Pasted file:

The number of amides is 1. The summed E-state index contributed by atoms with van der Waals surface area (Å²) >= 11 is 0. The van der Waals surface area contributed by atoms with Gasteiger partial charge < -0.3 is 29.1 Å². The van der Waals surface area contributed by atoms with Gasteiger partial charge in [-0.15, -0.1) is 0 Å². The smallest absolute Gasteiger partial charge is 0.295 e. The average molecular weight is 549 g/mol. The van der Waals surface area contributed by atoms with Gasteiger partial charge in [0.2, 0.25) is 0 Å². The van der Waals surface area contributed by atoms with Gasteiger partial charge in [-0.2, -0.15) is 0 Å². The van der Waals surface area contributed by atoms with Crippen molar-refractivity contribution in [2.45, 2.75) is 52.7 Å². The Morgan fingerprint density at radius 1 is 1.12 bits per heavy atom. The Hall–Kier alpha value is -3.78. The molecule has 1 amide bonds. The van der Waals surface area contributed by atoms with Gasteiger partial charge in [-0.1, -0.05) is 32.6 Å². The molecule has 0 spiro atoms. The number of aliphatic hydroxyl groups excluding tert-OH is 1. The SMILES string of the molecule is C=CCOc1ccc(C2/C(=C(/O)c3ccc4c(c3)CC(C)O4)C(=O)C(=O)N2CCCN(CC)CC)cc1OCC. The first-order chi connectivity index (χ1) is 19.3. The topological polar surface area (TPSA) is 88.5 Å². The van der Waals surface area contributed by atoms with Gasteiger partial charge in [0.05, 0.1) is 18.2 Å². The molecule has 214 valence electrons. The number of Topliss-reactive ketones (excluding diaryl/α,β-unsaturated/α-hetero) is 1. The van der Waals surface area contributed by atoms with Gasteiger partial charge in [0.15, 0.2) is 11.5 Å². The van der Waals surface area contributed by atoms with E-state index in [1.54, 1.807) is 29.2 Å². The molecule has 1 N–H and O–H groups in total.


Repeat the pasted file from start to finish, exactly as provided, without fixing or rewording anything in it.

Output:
The number of amides is 1. The summed E-state index contributed by atoms with van der Waals surface area (Å²) >= 11 is 0. The van der Waals surface area contributed by atoms with Gasteiger partial charge < -0.3 is 29.1 Å². The van der Waals surface area contributed by atoms with Gasteiger partial charge in [-0.15, -0.1) is 0 Å². The smallest absolute Gasteiger partial charge is 0.295 e. The average molecular weight is 549 g/mol. The van der Waals surface area contributed by atoms with Gasteiger partial charge in [0.2, 0.25) is 0 Å². The van der Waals surface area contributed by atoms with Gasteiger partial charge in [-0.2, -0.15) is 0 Å². The van der Waals surface area contributed by atoms with Crippen molar-refractivity contribution in [2.45, 2.75) is 52.7 Å². The Morgan fingerprint density at radius 1 is 1.12 bits per heavy atom. The Hall–Kier alpha value is -3.78. The molecule has 1 amide bonds. The van der Waals surface area contributed by atoms with Gasteiger partial charge in [-0.1, -0.05) is 32.6 Å². The molecule has 0 spiro atoms. The number of aliphatic hydroxyl groups excluding tert-OH is 1. The SMILES string of the molecule is C=CCOc1ccc(C2/C(=C(/O)c3ccc4c(c3)CC(C)O4)C(=O)C(=O)N2CCCN(CC)CC)cc1OCC. The first-order chi connectivity index (χ1) is 19.3. The topological polar surface area (TPSA) is 88.5 Å². The van der Waals surface area contributed by atoms with Gasteiger partial charge in [0.05, 0.1) is 18.2 Å². The molecule has 214 valence electrons. The number of Topliss-reactive ketones (excluding diaryl/α,β-unsaturated/α-hetero) is 1. The van der Waals surface area contributed by atoms with Gasteiger partial charge in [0.15, 0.2) is 11.5 Å². The van der Waals surface area contributed by atoms with E-state index in [1.54, 1.807) is 29.2 Å². The molecule has 1 N–H and O–H groups in total.